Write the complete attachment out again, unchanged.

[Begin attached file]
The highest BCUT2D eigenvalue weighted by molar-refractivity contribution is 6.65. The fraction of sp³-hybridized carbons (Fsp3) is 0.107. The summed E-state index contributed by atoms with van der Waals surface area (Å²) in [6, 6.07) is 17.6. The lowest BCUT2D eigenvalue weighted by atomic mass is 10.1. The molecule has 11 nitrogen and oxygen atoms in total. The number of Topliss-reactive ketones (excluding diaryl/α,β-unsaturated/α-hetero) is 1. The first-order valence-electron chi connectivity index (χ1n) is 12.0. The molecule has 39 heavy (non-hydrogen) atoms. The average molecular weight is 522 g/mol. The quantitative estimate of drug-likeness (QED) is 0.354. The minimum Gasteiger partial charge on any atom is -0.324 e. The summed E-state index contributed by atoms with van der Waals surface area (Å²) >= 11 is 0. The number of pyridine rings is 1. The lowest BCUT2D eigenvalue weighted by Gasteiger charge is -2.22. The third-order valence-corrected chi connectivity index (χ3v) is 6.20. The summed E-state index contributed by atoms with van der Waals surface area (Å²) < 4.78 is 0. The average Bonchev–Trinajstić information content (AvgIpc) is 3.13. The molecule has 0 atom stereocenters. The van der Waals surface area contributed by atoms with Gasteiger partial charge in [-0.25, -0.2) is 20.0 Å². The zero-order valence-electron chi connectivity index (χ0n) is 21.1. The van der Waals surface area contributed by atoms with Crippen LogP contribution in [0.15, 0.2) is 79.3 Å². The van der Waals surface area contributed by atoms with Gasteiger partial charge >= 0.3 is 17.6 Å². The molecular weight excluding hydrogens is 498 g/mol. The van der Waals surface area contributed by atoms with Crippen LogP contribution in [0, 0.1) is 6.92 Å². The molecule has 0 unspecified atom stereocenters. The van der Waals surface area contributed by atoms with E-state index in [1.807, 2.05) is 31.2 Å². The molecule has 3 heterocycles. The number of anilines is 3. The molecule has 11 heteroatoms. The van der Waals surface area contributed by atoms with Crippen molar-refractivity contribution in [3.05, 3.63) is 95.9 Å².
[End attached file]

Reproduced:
The highest BCUT2D eigenvalue weighted by molar-refractivity contribution is 6.65. The fraction of sp³-hybridized carbons (Fsp3) is 0.107. The summed E-state index contributed by atoms with van der Waals surface area (Å²) in [6, 6.07) is 17.6. The lowest BCUT2D eigenvalue weighted by atomic mass is 10.1. The molecule has 11 nitrogen and oxygen atoms in total. The number of Topliss-reactive ketones (excluding diaryl/α,β-unsaturated/α-hetero) is 1. The first-order valence-electron chi connectivity index (χ1n) is 12.0. The molecule has 39 heavy (non-hydrogen) atoms. The average molecular weight is 522 g/mol. The quantitative estimate of drug-likeness (QED) is 0.354. The minimum Gasteiger partial charge on any atom is -0.324 e. The summed E-state index contributed by atoms with van der Waals surface area (Å²) >= 11 is 0. The number of pyridine rings is 1. The lowest BCUT2D eigenvalue weighted by Gasteiger charge is -2.22. The third-order valence-corrected chi connectivity index (χ3v) is 6.20. The summed E-state index contributed by atoms with van der Waals surface area (Å²) < 4.78 is 0. The average Bonchev–Trinajstić information content (AvgIpc) is 3.13. The molecule has 0 atom stereocenters. The van der Waals surface area contributed by atoms with Gasteiger partial charge in [-0.25, -0.2) is 20.0 Å². The zero-order valence-electron chi connectivity index (χ0n) is 21.1. The van der Waals surface area contributed by atoms with Crippen LogP contribution in [0.15, 0.2) is 79.3 Å². The van der Waals surface area contributed by atoms with Gasteiger partial charge >= 0.3 is 17.6 Å². The molecular weight excluding hydrogens is 498 g/mol. The van der Waals surface area contributed by atoms with Crippen LogP contribution in [0, 0.1) is 6.92 Å². The molecule has 0 unspecified atom stereocenters. The van der Waals surface area contributed by atoms with E-state index in [1.807, 2.05) is 31.2 Å². The molecule has 3 heterocycles. The number of anilines is 3. The molecule has 11 heteroatoms. The van der Waals surface area contributed by atoms with Crippen molar-refractivity contribution in [3.05, 3.63) is 95.9 Å².